How I’m Scheduling our 2021-2022 Homeschool Year

The thing about homeschool schedules is that they’re difficult to keep. As real life happens, flexibility is essential. However, as my children get older, we’re moving from a loose homeschool rhythm to a slightly more disciplined schoolwork schedule.

When planning our year, I use two important tools: a paper teacher planner and a digital calendar. My paper planner contains all the detailed assignments for the day for each subject. The digital calendar, on the other hand, is more general, with overall subjects by time slot.

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Paper Planner

Although I normally use The Ultimate Homeschool Planner, which truly is one of the best homeschool planners out there, I saw a smaller teacher planner at Michaels recently and was so drawn to the bright colours and fun stickers that I bought it instead (along with several extra packs of planner stickers). This year, I’ll be trying out a teacher planner from The Happy Planner. It’s about half the size of The Ultimate Homeschool Planner, but still has the perfect amount of room for our assignments.

Digital Calendar

The above image is a screenshot from the digital calendar on my phone. Since I always have it with me, I can easily pull it up when I’m making plans with people to ensure that I’m leaving adequate time for schoolwork, extra-curriculars, and the other things on our schedule. Having homeschooled my children for six years, it’s not difficult to estimate a generous enough allotment of time for each subject.

What if We’re Running Behind Schedule?

As I mentioned in my previous post, we’ll be using Sonlight this year for our Bible/History/Literature core. Sonlight has both a four-day and a five-day option. We chose the four-day work week. Furthermore, I’ve adjusted the remaining subjects on our schedule as well so that Fridays are solely for memory work recitation, math, and the girls’ weekly spelling test, all three of which are categorized as “independent work” on the above calendar. The older girls will also listen to the news and each choose a current event to research and report on to the rest of the family over dinner. Other than that, the day is free for catch up, field trips, chores, or hanging out with friends.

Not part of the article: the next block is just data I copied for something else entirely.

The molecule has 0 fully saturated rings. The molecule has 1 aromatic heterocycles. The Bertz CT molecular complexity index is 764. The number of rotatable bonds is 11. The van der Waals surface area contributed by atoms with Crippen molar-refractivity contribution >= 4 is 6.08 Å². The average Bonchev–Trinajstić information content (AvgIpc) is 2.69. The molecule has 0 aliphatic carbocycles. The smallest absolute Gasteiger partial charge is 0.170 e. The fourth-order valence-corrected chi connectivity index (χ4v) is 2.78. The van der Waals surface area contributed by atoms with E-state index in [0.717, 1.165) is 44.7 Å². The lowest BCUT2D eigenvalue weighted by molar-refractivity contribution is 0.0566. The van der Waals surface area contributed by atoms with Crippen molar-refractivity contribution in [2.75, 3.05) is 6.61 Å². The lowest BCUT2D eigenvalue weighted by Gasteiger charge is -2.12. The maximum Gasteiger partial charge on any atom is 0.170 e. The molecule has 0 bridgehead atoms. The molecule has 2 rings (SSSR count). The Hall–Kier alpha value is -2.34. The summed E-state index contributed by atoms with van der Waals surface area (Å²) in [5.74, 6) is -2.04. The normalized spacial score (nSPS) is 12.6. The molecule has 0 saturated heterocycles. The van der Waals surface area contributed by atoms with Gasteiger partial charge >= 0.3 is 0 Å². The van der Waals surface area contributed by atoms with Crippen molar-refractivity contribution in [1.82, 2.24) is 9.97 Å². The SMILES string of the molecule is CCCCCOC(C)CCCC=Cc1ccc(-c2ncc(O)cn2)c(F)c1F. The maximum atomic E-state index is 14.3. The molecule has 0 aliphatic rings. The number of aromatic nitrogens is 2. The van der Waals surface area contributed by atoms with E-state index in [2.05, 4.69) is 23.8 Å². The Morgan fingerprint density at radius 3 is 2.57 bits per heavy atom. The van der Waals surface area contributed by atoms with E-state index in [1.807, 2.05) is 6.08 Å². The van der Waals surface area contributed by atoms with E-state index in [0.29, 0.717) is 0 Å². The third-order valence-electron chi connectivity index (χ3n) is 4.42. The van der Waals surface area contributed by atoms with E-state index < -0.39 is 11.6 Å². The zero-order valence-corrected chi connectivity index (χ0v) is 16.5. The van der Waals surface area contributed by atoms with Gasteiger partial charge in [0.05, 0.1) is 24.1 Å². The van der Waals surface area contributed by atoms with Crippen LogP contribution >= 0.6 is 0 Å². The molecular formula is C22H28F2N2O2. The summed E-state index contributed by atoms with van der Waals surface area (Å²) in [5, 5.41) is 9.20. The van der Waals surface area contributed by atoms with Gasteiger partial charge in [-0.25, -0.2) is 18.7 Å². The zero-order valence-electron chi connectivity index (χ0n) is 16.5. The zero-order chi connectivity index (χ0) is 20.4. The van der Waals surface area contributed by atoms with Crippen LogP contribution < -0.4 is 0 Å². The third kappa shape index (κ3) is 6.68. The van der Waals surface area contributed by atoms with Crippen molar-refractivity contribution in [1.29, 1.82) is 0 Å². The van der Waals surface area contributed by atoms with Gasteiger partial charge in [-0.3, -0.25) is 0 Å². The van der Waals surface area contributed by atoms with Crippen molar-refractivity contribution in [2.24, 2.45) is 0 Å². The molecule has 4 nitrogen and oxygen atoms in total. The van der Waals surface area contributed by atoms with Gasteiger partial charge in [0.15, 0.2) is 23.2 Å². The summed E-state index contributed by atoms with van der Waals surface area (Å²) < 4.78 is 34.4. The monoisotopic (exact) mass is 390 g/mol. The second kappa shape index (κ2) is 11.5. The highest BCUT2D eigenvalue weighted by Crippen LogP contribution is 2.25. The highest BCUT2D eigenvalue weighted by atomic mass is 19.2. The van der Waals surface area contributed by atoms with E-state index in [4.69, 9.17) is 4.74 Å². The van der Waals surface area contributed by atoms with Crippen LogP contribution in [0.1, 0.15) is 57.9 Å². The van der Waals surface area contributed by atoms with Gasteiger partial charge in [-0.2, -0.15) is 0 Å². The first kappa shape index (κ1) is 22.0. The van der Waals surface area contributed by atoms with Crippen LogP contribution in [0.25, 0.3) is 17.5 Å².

Honestly, however, I doubt we’ll need to use Friday very often unless we unexpectedly miss a day earlier in the week. Most days, work is completed in the morning. If we need some extra time, we can simply work into the afternoon.

Why Don’t We Have Full School Days?

Homeschooling takes much less time than public schooling. We need less time to transition between subjects; we take our bathroom breaks when we need them; we don’t break for recess; and we don’t have to take time to answer a classroom’s worth of questions during lessons. As the girls get older, their workloads will increase. But for now, they need 4-5 hours max to complete their work.

Flexibility is Essential

I know I’ve already said this, but I can’t stress it enough. Life happens. Sickness happens. Field trips happen. Unexpected events happen. There are no substitute homeschool teachers. And class does not go on when a student is missing either. Schedules cannot be set in stone.

Still, it feels good to have everything ready for when September hits. Summer flies by, but now that my prep work is finished, I can sit back and relax.


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